|Company||LIC Stake (%)||Sale Receipt*|
|Larsen & Toubro||16.78||Rs 5,091 cr|
|ITC||14.35||Rs 3,089 cr|
|M&M||17.49||Rs 1,029 cr|
|ACC||15.93||Rs 680 cr|
|Ranbaxy Labs||15.01||Rs 555 cr|
|* If the equity is diluted to 10%. Based on prices as on 26 Sep|
The Life Insurance Corporation has for long towered over the Indian insurance industry. And it has played the role of a benign giant to perfection—for years, it has come to the rescue of companies it has invested in. And because it is one of the few domestic institutional investors with large sums at its disposal, it could rein in market volatility in case of stock market swings. The Finance Ministry has often asked LIC to check market falls by infusing some capital, or to restrain frenzied sales.
Now, it looks like those days are numbered. The Insurance Regulatory and Development Authority (Irda) has decided that LIC and private insurance players must work on a level playing field. The move will reduce LIC’s equity exposure in a company from 30% to 10%. This means that LIC will lose the clout it has enjoyed for many years through its investments, specifically through its exposure in equity and debt instruments. If LIC were to trim its stake to the Irda-specified levels, it will have to sell Rs 11,821 crore in BSE 100 companies alone, creating an imbalance in the firms where it holds a higher stake. The fear of shares being hammered when sold in large quantities (even in a phased manner) is a matter of grave concern to those companies where the corporation has a higher holding. LIC has also voiced its fears that it may not get a good value on its investments because of the market downturn.
LIC picked up huge stakes in companies because it had developed products with a high interest rate element, which called for long-term investing for it to earn returns for its policyholders. The book value of LIC’s assets is Rs 6,70,000 crore, of which about 16% or Rs 1,07,200 crore is in equities. It has asked Irda to relax the cap to 20% because of its long history compared to the newer private players.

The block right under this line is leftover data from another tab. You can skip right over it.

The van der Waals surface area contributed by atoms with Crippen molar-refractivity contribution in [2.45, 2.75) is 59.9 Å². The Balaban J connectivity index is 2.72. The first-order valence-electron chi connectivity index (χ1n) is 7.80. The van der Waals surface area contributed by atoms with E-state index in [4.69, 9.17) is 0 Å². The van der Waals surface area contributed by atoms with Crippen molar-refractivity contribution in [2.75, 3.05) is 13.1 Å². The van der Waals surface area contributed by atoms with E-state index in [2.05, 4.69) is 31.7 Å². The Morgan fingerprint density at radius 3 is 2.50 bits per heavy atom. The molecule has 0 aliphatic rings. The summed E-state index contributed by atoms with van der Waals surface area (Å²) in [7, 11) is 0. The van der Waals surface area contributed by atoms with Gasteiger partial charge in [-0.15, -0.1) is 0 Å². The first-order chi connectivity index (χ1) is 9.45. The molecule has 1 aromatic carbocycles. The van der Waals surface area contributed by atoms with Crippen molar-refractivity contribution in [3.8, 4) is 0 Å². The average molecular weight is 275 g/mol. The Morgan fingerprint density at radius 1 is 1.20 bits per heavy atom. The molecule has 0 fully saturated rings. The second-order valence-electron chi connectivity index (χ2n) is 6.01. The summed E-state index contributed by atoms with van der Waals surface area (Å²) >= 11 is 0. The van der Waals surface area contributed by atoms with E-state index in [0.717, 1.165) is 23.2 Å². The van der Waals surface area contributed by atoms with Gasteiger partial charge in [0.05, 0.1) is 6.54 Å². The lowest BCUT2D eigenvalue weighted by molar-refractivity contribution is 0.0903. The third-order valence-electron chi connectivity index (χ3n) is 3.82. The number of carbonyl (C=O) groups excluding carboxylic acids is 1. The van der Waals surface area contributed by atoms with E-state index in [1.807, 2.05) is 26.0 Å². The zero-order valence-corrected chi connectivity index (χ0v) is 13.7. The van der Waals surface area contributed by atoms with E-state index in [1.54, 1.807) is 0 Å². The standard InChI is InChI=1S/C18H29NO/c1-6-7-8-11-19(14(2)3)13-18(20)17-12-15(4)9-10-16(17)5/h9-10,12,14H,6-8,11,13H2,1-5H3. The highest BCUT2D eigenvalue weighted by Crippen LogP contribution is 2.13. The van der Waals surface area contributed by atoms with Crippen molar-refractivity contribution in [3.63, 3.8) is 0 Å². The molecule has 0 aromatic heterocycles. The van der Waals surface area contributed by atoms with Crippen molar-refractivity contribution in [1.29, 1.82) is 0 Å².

For policyholders, there is cause for concern. The new rules will make investing more difficult for the insurer, which will impact the returns earned on policies. For companies, increasing the share to the public or to large investor blocks will mean stringent corporate governance.
In an earlier war between Irda and LIC, regarding the minimum amount of Rs 100 crore capital, the latter was the winner. Several private insurers have felt that this violates the rules of the game, but LIC claims that a Rs 5 crore capital base is sufficient. The ball is now in the Finance Ministry’s court. It will decide the future course of action not only for LIC but also for the infrastructure projects being undertaken by various government bodies which feature LIC investments.
Irda cracks the whip
• LIC has over 10% stake in as many as 19 companies listed in the BSE 100
• BSE 100 shares worth approximately Rs 11,821 crore will have to be sold for LIC to adhere to the 10% ceiling
— Narayan Krishnamurthy
“I expect inflation to come down to a single digit before the end of the financial year”
— Montek Singh Ahluwalia, deputy chairman, Planning Commission
“This is not the end of the global financial crisis. Developers are expecting business to pick up during Diwali. But it is unlikely to happen anytime soon”
—Anuj Puri, chairman and country head, Jones Lang Lasalle Meghraj
“I don’t try to time things, but I do try to price things. I’ve got a formula that says bet on brains, when it’s the right type of deal”
—Warren Buffett, CEO, Berkshire Hathaway Inc
“We will see a new high by 2010, when the uncertainty in the global markets is diminished and domestic concerns like inflation and high interest rates come under control”
—Amitabh Chakraborty, head (equity), Religare Securities
Source: Financial Express, Economic Times and Hindustan Times
Holiday plannerWhere would you like to holiday this winter? If you want to follow the herd mentality then the top destinations for the next year are Singapore, Dubai and Australia. The Nielsen India Outbound Travel Monitor 2008 also reveals that though close to half the respondents say that their main reason for travelling abroad is to explore a new place, topped only by a desire for sight-seeing, they don’t want to venture far from home. And that is why Asia is the most popular destination for Indians when heading overseas.
One of the most important findings of the survey, conducted in partnership with the Pacific Asia Travel Association (PATA), is that while the Internet is one of the most popular sources of information on destinations, with 48% claiming they regularly surf for deals, only 12% actually make an online booking. As Vatsala Pant, associate director, The Nielsen Company, says, “While booking over the Net is becoming more popular, visiting a travel agent for direct and personal interaction is still preferred by many Indians.”
— Sushmita Choudhury